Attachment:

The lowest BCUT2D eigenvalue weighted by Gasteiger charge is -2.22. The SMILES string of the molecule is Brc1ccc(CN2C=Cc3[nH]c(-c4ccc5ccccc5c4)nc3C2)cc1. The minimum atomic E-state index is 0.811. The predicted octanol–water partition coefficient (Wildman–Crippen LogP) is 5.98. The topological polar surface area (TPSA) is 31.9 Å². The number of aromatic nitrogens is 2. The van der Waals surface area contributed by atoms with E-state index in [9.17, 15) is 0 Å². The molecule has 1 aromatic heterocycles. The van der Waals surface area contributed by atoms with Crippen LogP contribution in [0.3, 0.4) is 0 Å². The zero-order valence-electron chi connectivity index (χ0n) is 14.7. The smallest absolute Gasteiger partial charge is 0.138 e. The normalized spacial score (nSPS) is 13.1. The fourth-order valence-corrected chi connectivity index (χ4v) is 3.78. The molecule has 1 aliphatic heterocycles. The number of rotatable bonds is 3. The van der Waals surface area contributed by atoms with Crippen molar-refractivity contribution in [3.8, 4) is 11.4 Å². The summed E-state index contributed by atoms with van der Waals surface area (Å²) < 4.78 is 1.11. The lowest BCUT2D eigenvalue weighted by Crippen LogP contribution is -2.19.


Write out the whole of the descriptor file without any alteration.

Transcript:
The lowest BCUT2D eigenvalue weighted by Gasteiger charge is -2.22. The SMILES string of the molecule is Brc1ccc(CN2C=Cc3[nH]c(-c4ccc5ccccc5c4)nc3C2)cc1. The minimum atomic E-state index is 0.811. The predicted octanol–water partition coefficient (Wildman–Crippen LogP) is 5.98. The topological polar surface area (TPSA) is 31.9 Å². The number of aromatic nitrogens is 2. The van der Waals surface area contributed by atoms with E-state index in [9.17, 15) is 0 Å². The molecule has 1 aromatic heterocycles. The van der Waals surface area contributed by atoms with Crippen LogP contribution in [0.3, 0.4) is 0 Å². The zero-order valence-electron chi connectivity index (χ0n) is 14.7. The smallest absolute Gasteiger partial charge is 0.138 e. The normalized spacial score (nSPS) is 13.1. The fourth-order valence-corrected chi connectivity index (χ4v) is 3.78. The molecule has 1 aliphatic heterocycles. The number of rotatable bonds is 3. The van der Waals surface area contributed by atoms with Crippen molar-refractivity contribution in [3.8, 4) is 11.4 Å². The summed E-state index contributed by atoms with van der Waals surface area (Å²) < 4.78 is 1.11. The lowest BCUT2D eigenvalue weighted by Crippen LogP contribution is -2.19.